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Big Sky updates logo as league grows
During his stay at the Big Sky Conference’s Football Kickoff event in Park City, Utah, this week, UND football coach Chris Mussman was impressed with the first-rate style in which the league operates.
“They’re doing this the right way,” Mussman said. “It’s impressive.”
That first-class impression is exactly what the league hopes to convey. And on Monday, the league unveiled a new logo and branding campaign that it hopes continues to work toward those ends.
“We wanted to be sure that our Big Sky Conference brand was a compelling representation of who we have been, who we are now, and most importantly, who we aspire to be in the future,” said Big Sky Conference Commissioner Doug Fullerton. “Additionally, we wanted to add value to our conference brand as we enter future negotiations and continue current relationships with partners and sponsors.”
With UND and Southern Utah becoming full-time members this fall, as well as Cal Poly and UC Davis joining as football-only affiliates, the league felt it was an ideal time to update the conference’s identity.
The Big Sky has been working with SME, Inc., for the past year on the project, a process that will continue through the 2013-14 school year when the league celebrates its 50th anniversary, and the 25th anniversary of sponsoring women’s sports.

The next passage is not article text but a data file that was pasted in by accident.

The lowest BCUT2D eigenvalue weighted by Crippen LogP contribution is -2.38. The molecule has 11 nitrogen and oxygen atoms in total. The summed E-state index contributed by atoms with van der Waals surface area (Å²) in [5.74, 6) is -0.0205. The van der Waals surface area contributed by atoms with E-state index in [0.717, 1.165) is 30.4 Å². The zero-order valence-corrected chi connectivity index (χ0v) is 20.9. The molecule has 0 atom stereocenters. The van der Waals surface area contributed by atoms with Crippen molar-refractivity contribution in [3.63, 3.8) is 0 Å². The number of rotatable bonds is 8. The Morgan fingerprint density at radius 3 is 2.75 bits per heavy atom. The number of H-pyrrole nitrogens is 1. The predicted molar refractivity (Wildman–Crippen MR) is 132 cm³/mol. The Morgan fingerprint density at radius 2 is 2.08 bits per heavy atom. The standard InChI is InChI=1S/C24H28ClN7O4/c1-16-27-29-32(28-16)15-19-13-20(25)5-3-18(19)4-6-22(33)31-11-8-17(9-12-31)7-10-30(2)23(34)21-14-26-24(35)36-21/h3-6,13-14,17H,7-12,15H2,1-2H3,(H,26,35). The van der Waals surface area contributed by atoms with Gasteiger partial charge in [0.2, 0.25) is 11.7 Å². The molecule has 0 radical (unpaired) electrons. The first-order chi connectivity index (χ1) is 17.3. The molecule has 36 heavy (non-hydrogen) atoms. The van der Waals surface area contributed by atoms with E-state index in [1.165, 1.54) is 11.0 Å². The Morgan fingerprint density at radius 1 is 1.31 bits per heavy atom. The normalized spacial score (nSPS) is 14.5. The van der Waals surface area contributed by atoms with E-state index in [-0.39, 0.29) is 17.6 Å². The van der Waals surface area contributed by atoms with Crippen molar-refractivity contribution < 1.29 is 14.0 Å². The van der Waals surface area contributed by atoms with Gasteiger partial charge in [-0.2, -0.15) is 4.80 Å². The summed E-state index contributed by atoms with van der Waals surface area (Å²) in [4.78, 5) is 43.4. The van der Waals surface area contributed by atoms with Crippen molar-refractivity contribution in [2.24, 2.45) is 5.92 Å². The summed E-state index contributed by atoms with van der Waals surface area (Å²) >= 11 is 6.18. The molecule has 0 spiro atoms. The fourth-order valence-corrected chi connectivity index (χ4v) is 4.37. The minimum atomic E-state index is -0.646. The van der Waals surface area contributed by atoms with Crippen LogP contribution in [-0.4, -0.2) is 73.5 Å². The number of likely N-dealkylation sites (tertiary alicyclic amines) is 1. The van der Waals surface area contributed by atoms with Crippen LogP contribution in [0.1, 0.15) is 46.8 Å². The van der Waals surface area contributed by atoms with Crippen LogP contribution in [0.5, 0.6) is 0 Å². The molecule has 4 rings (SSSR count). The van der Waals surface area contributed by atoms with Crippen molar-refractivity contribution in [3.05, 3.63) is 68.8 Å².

The new logo can be tweaked to accommodate each school’s colors. For example, UND’s Big Sky logo contains green, while Weber State’s logo includes purple.
Fullerton, through a press release, said the rebranding process is important to continue to stand out in the ever-changing college athletic landscape.
He said the league has positioned itself as one of three football-playing conferences in the western United States, along with the Pac-12 and Mountain West.
Also, during a turbulent time in conference realignment, the Big Sky has been able to remain stable. In fact, Fullerton told reporters in Utah on Monday that the league continues to be in negotiations with the University of Idaho, a Football Bowl Subdivision program that may be in need of a new league after the decimation of the Western Athletic Conference.
“It is very clear that the business landscape within collegiate athletics has never been more competitive,” Fullerton said of the rebranding. “So more than ever, we realized that we needed to stand apart by discovering our true points of difference and shouting that difference for all to hear.”
By: Tom Miller, Forum Communications